Tina Dabi's Mother And I: A Tale Of 2 Working Mothers

Published: May 28, 2016 07:12 IST
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You know when a string of random events come together in your mind to tell you a larger story? I had that recently, and the reason I write this is because it is haunting me, and also maybe for you or someone else you know too. Or maybe I just needed to  put it down to make sense of it for myself.

The first is Tina Dabi's story. I say Tina Dabi, but what I mean really is Tina Dabi's mum's story. She's the Lady Shri Ram graduate who topped the civil services exam, the happy face in the papers or on TV in those early hot days of May. What about her story wouldn't make you smile? At a time when Rohith Vemula's friends were still screaming "Annihilation of Caste" to politicians that weren't listening, Tina Dabi became the first Dalit to top the prestigious exam. And yet, every time I read stories about her, I felt a little unease. I realised my anxiety was about Tina Dabi's mother and me.
 

UPSC 2016 topper Tina Dabi with her mother

Himali Kamble, an Engineering Services officer, had taken voluntary retirement just so she could help her daughter study and achieve this goal. Lots of women do that but here, in front of my eyes, was empirical evidence of a woman giving up work for her child being the 'right' decision. "It's not easy to prepare for this exam. It is very tough," is what Tina Dabi's mum said while literally wearing a badge that said "My daughter, my hero." And for her sacrifice, her adoring, topper daughter told the world, "My mother is my role model." 

The irony in all this is that Tina Dabi has said that she wants to work for women's empowerment in Haryana. A strong, young feminist has developed and blossomed thanks to the sacrifice of her mother's career. My subconscious mind couldn't quite assimilate the importance of that story when the next event took place.

It was end of term and parent-teacher meeting time for my six-year-old. I reached 30 minutes early so that no one could say the working mother who couldn't juggle her time well enough to send her child for after-school play dates was tardy for this as well. Actually, I don't think anyone bothered to make these judgements about me or any other working mother - these are all demons in our own heads.

"We have a problem with discipline," she said, "he's very intelligent but he keeps talking and doesn't seem to listen to me." Being an enthu-cutlet in school, I was really disappointed and was sure he'd got his father's genes, when his teacher made a few comments which turned it into something else. "This often happens with kids whose parents are working. The maids keep nagging them so they develop a strategy of zoning out." And this: "You spend only 30 minutes with him at night?" Hmm.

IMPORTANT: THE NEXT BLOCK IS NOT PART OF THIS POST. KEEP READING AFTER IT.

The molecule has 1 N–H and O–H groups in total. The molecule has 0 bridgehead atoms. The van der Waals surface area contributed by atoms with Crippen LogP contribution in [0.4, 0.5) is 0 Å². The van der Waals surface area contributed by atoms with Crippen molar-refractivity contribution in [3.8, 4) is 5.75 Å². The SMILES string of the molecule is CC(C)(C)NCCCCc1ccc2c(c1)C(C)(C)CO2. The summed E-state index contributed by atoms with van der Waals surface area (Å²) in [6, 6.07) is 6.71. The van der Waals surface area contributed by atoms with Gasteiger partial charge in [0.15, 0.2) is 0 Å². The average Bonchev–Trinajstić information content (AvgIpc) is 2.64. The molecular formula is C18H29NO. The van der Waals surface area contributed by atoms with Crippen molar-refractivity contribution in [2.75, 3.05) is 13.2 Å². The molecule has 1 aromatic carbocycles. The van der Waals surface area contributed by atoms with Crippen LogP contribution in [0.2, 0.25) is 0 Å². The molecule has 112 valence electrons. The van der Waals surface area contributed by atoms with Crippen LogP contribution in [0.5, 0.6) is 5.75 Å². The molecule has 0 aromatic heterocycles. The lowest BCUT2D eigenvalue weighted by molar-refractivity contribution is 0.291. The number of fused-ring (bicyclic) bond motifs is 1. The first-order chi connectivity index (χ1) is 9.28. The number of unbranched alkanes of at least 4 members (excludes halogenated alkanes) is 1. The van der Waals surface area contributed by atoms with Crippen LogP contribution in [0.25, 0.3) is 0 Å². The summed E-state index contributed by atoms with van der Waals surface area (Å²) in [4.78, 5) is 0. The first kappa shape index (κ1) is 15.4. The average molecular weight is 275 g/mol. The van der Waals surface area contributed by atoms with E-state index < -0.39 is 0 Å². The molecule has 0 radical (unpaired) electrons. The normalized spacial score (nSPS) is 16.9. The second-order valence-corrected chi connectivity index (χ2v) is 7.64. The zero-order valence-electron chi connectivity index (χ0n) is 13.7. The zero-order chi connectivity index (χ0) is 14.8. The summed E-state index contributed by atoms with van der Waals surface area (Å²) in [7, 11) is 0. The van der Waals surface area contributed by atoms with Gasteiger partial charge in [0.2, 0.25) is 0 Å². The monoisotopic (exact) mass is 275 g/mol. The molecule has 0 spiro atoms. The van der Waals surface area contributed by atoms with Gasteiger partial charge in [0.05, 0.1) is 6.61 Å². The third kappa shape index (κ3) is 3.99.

I know my son's teacher is trying to be helpful. I know that she could be right. But just with those couple of sentences, she made a judgement call about working women which undermined all of us. The message to me from his teacher and Tina Dabi's mother, before them Anne-Marie Slaughterhouse in her piece in The Atlantic was - you may think you're all that, but if you're holding down a job, then your kids are sure to suffer.

It all came home to me then. The headline of women shrinking from 35 per cent in the workforce to just 25 per cent from 2004 to 2007 in India. The women were guilted, they were made to believe it was their duty to create perfect human beings. And so they gave up and for their sake, I hope they all create Tina Dabis. 

I was guilted, worried, and slightly upset too. And who knows, tomorrow if he is 13 and still has "problems with discipline", I may give in kicking and screaming. But I hope, I'll force my husband to do so too. After all, the third event which influenced me was watching this 1975 video of Simone de Beauvoir speaking about why she's a feminist. She tells us very clearly - that we can't attain equality if we aren't financially independent and for me, the only way to do that is to keep working (at a job I really love). I know I might get grief when my son grows up about why I didn't take him for extra football lessons or piano, and sit over him like Amy Chua, the Tiger Mum. I'll tell him - I love you but I loved my job too.

I hope Tina Dabi does the same and becomes a real feminist role model for all mothers in Haryana and beyond.

(Sunetra Choudhury is Editor, National Affairs, NDTV 24x7)

Disclaimer: The opinions expressed within this article are the personal opinions of the author. The facts and opinions appearing in the article do not reflect the views of NDTV and NDTV does not assume any responsibility or liability for the same.

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